The Rockwell Files

The Rockwell Files

The Rockwell Files

A summary of what's been in the tabloids.
March 24 2000 3:00 AM

The Rockwell Files

The tabloids have their way with Darva Conger and her multimillionaire hubby. 

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Keeping Tabs must confess that, every so often, the mere thought of the tabloids getting hold of a particular news story makes her positively giddy with anticipation. Such was the case with the Who Wants To Marry a Multi-Millionaire? fiasco, a saga that seemed like it might as well have bypassed the mainstream media altogether and gone right to the pages of the National Enquirer— the tabloid equivalent of "straight to video," as it were.

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As is sometimes the case in Tabloidland, however, the tabloids totally dropped the ball in the early days of the brouhaha, offering nothing more than a few ho-hum recaps of the loveless honeymoon that anyone who'd seen the Today show, Good Morning America, Dateline, People, or Larry King Live could have learned firsthand from Darva Conger and Rick Rockwell.

But luckily, the tabs were back to their old tricks in no time. The National Enquirer led the pack for a change, with a "Special Report" on Conger's "Shocking Secret Sex Life," which quoted former high-school classmates dishing the dirt on the "shy, blushing bride" and her supposedly racy past. Apparently, attending "orgies" was quite a regular thing for high-schoolers in Barstow, Calif., in the '80s. Who knew? Most amusing, though, was that the "Special Report" was reported by no less than five Enquirer staffers, the kind of team coverage most news outlets usually reserve for presidential impeachments and wars. Can a CNN logo and theme song be far behind?

Last week, the Enquirer stepped up to the plate again, this time running an "exclusive" interview with an aggrieved Air Force wife who maintains that while stationed in Utah, Conger "used her feminine wiles" in a manner most unbecoming a shy, blushing bride. "It was a sorry day for me when I introduced her to my husband!" the woman in question is quoted as saying. "I confronted her in a bar one night and beat the hell out of her!" And how. The angry wife claims to have knocked Conger's contact lenses clear out of her eyes during the "old-fashioned barroom brawl." And you know how Keeping Tabs loves a good cat fight!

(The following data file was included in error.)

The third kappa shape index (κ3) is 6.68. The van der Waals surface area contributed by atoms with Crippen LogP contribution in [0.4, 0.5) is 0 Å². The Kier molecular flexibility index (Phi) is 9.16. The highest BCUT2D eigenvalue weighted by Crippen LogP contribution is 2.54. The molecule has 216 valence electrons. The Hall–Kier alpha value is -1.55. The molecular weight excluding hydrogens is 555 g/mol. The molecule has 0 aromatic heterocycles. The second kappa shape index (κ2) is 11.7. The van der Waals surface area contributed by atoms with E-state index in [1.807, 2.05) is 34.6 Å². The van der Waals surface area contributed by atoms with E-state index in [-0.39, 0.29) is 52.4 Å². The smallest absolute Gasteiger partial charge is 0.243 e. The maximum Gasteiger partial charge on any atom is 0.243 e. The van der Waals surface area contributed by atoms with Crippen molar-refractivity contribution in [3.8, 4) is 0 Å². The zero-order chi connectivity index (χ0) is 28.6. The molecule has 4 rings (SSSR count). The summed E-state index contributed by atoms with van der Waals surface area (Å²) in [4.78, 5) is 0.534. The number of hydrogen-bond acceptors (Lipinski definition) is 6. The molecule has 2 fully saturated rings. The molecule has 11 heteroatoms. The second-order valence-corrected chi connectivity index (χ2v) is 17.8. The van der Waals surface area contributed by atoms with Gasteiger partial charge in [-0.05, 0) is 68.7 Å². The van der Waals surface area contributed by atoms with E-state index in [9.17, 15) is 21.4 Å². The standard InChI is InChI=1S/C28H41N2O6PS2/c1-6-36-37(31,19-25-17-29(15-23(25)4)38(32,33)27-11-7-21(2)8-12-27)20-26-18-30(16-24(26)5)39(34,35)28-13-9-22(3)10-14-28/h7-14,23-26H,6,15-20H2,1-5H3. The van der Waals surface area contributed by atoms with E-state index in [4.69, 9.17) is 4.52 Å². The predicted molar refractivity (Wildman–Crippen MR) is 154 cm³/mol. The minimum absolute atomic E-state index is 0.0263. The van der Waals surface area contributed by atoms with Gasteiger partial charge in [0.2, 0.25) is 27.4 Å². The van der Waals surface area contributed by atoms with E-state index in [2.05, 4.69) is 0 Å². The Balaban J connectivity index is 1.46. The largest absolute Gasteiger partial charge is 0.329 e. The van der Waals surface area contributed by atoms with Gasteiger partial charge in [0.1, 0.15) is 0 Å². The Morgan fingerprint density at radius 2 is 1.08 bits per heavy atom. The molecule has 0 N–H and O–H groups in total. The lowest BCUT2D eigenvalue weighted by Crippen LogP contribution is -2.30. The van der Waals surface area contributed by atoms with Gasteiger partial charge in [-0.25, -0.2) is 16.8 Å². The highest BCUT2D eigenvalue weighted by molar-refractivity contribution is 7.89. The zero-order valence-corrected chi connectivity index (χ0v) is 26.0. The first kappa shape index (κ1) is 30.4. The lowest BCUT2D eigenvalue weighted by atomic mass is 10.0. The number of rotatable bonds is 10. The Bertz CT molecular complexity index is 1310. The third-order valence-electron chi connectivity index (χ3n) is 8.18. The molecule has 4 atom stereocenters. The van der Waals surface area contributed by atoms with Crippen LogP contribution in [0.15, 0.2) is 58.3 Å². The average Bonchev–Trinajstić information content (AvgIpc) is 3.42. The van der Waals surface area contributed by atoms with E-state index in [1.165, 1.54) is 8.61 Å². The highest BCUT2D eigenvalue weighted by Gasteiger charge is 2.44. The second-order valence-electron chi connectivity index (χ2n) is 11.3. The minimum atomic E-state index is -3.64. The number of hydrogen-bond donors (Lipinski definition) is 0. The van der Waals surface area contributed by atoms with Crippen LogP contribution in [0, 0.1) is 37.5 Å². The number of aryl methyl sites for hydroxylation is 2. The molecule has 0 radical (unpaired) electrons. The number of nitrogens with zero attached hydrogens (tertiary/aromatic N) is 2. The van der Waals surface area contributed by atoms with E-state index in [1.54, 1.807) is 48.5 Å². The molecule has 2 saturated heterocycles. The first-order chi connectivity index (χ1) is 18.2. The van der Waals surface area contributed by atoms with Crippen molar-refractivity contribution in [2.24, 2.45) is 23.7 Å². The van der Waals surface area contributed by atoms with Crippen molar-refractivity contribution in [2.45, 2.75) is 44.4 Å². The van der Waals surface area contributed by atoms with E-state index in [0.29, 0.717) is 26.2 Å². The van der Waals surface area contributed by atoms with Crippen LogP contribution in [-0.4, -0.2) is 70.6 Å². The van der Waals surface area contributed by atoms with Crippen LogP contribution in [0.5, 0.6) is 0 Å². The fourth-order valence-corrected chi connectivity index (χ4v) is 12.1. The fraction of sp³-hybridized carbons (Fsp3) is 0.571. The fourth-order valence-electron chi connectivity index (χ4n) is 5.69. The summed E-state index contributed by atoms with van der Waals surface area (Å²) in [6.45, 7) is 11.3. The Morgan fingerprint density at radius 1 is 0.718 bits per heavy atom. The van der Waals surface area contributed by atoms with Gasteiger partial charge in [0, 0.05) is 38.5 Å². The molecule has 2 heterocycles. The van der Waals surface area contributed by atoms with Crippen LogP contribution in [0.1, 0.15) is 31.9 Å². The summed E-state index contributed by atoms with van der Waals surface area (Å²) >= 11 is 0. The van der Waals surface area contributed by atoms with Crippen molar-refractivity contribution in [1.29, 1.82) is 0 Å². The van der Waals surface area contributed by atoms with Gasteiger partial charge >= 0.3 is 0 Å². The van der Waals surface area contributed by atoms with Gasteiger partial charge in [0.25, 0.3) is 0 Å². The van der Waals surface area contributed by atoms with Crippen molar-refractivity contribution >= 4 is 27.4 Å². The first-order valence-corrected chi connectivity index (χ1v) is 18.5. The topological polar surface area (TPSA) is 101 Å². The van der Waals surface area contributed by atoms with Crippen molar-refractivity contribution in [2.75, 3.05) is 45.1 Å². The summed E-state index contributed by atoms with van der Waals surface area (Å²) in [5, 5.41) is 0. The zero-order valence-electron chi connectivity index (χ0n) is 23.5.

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Oddly enough, the Globe, which recently weighed in with a particularly thoughtful headline about the first-grade shooting in Michigan ("6-Year-Old Killer Hated Everyone —Reveals Jailbird Dad"), has taken the moral high ground where Conger and Rockwell are concerned. This week, for example, the tab has managed to get the dirt on Hillary Rodham Clinton's supposed lesbian proclivities, but the best it can do in the Rockwell department is a lame story about a Florida woman who now realizes that the millionaire groom was one of the hundreds of men who responded to her online personal ad. The headline reads "My Internet Dates With 'Millionaire' Hubby Rick Rockwell," but as it turns out, she never even wrote him back, much less went out with him. Bo-ring.

Maybe it's all for the best, given Globe reporter Marlise Kast's gripping first-person account of her "nightmare date" with Rockwell. (Subtitle: "How creepy Rick Rockwell made my skin crawl—and then PROPOSED to me.") Kast, who is described as a "crack reporter" and a "minister's daughter," is dripping with righteous indignation toward the "shameful" Rockwell, a stance that seems at odds with her ostensible journalistic interest in him. She clearly states that she was meeting Rockwell for a "detailed interview," but then appears to change the rules midstream and appraise the encounter as if it were a bad blind date. When Rockwell tells her, for example, that women have been sending him naked pictures of themselves, the hardened 24-year-old newswoman says she thought to herself, " 'Hey, give me a break.' I'd just met this guy." Later she fumes that "frank sexual talk from a man I barely knew seemed totally inappropriate," bristles when he touches her back while showing her how to use a NordicTrack machine (she asked!), and complains that at lunch her "tightfisted datemate" wanted to share an entree until she made it clear that she was treating. (At which point the lout ordered "the most expensive omelet on the menu.") And when Rockwell jokingly asks the tabloid scribe to marry him at the end of the interview, she becomes "unnerved" by his "odd behavior" and does her best imitation of a soap opera ingénue, screaming, "You two-timing jerk! You're already married!" just as the Globe's photographer captures her feigned shock for posterity.

Keeping Tabs' favorite Globe writer, Charlene Tilton, also looks down her nose at Who Wants To Marry a Multi-Millionaire?, averring (in one of her weekly Larry King imitations) that the scandalous aftermath is "a fitting way for this outrageous show to end. It cheapened the whole idea of love and marriage, and I'm glad we won't be seeing more of it." Cheapened? Psst! Charlene, honey! Has anyone told you lately that you make a living writing gossip? For the Globe?

And finally, though it has nothing to do with Conger or Rockwell, Keeping Tabs can't resist sharing the following gem from the Enquirer, which is the winner of the tabloid "Correction of the Month" award: "An article in our January 11 issue about a party given by Nancy Sinatra was incorrect. … Nancy and Tina Sinatra have both contacted us to say that although they did toast their dad, they did not attempt to summon his spirit. The Enquirer regrets the error."